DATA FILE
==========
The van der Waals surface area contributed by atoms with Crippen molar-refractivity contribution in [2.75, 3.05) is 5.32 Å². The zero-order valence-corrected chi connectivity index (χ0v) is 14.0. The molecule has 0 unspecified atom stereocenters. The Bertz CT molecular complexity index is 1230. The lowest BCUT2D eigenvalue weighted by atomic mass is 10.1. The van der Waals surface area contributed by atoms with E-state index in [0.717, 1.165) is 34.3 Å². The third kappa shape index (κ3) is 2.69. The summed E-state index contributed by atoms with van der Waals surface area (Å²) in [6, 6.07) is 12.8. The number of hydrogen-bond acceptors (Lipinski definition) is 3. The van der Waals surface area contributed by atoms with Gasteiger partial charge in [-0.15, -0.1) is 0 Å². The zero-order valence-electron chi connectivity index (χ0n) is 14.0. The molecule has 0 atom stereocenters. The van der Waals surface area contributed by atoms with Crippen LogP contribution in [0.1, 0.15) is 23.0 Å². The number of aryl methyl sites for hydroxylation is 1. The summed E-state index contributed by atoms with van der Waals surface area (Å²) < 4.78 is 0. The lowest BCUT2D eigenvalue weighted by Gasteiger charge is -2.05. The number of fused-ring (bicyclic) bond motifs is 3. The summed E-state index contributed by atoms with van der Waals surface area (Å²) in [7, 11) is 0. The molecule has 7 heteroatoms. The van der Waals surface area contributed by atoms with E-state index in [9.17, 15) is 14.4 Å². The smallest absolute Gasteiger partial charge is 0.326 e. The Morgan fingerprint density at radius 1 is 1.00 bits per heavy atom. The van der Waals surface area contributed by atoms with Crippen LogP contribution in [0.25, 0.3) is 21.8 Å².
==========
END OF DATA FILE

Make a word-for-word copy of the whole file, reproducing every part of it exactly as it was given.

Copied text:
The van der Waals surface area contributed by atoms with Crippen molar-refractivity contribution in [2.75, 3.05) is 5.32 Å². The zero-order valence-corrected chi connectivity index (χ0v) is 14.0. The molecule has 0 unspecified atom stereocenters. The Bertz CT molecular complexity index is 1230. The lowest BCUT2D eigenvalue weighted by atomic mass is 10.1. The van der Waals surface area contributed by atoms with E-state index in [0.717, 1.165) is 34.3 Å². The third kappa shape index (κ3) is 2.69. The summed E-state index contributed by atoms with van der Waals surface area (Å²) in [6, 6.07) is 12.8. The number of hydrogen-bond acceptors (Lipinski definition) is 3. The van der Waals surface area contributed by atoms with Gasteiger partial charge in [-0.15, -0.1) is 0 Å². The zero-order valence-electron chi connectivity index (χ0n) is 14.0. The molecule has 0 atom stereocenters. The van der Waals surface area contributed by atoms with Crippen LogP contribution in [0.1, 0.15) is 23.0 Å². The number of aryl methyl sites for hydroxylation is 1. The summed E-state index contributed by atoms with van der Waals surface area (Å²) < 4.78 is 0. The lowest BCUT2D eigenvalue weighted by Gasteiger charge is -2.05. The number of fused-ring (bicyclic) bond motifs is 3. The summed E-state index contributed by atoms with van der Waals surface area (Å²) in [7, 11) is 0. The molecule has 7 heteroatoms. The van der Waals surface area contributed by atoms with E-state index in [9.17, 15) is 14.4 Å². The smallest absolute Gasteiger partial charge is 0.326 e. The Morgan fingerprint density at radius 1 is 1.00 bits per heavy atom. The van der Waals surface area contributed by atoms with Crippen LogP contribution in [0.25, 0.3) is 21.8 Å².